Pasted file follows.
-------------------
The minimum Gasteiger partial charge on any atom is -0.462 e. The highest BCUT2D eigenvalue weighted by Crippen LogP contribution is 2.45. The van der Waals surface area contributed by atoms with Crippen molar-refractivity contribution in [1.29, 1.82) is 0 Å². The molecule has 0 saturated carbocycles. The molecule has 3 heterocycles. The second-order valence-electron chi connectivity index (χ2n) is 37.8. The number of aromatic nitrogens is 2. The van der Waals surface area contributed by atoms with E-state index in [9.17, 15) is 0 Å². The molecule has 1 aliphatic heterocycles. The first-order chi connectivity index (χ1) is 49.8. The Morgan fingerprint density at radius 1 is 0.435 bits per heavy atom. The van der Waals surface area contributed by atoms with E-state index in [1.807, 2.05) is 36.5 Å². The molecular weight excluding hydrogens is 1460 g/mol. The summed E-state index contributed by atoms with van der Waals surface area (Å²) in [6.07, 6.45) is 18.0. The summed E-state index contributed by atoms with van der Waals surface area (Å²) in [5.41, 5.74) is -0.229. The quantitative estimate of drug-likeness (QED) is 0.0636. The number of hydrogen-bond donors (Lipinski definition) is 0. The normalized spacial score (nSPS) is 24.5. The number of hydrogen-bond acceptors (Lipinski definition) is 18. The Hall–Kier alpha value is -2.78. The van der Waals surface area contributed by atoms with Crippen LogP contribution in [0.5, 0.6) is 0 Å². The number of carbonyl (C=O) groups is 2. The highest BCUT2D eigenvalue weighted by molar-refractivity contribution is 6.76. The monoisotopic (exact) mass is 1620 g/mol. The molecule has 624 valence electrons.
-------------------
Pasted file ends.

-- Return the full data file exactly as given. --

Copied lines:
The minimum Gasteiger partial charge on any atom is -0.462 e. The highest BCUT2D eigenvalue weighted by Crippen LogP contribution is 2.45. The van der Waals surface area contributed by atoms with Crippen molar-refractivity contribution in [1.29, 1.82) is 0 Å². The molecule has 0 saturated carbocycles. The molecule has 3 heterocycles. The second-order valence-electron chi connectivity index (χ2n) is 37.8. The number of aromatic nitrogens is 2. The van der Waals surface area contributed by atoms with E-state index in [9.17, 15) is 0 Å². The molecule has 1 aliphatic heterocycles. The first-order chi connectivity index (χ1) is 49.8. The Morgan fingerprint density at radius 1 is 0.435 bits per heavy atom. The van der Waals surface area contributed by atoms with E-state index in [1.807, 2.05) is 36.5 Å². The molecular weight excluding hydrogens is 1460 g/mol. The summed E-state index contributed by atoms with van der Waals surface area (Å²) in [6.07, 6.45) is 18.0. The summed E-state index contributed by atoms with van der Waals surface area (Å²) in [5.41, 5.74) is -0.229. The quantitative estimate of drug-likeness (QED) is 0.0636. The number of hydrogen-bond donors (Lipinski definition) is 0. The normalized spacial score (nSPS) is 24.5. The number of hydrogen-bond acceptors (Lipinski definition) is 18. The Hall–Kier alpha value is -2.78. The van der Waals surface area contributed by atoms with Crippen LogP contribution in [0.5, 0.6) is 0 Å². The number of carbonyl (C=O) groups is 2. The highest BCUT2D eigenvalue weighted by molar-refractivity contribution is 6.76. The monoisotopic (exact) mass is 1620 g/mol. The molecule has 624 valence electrons.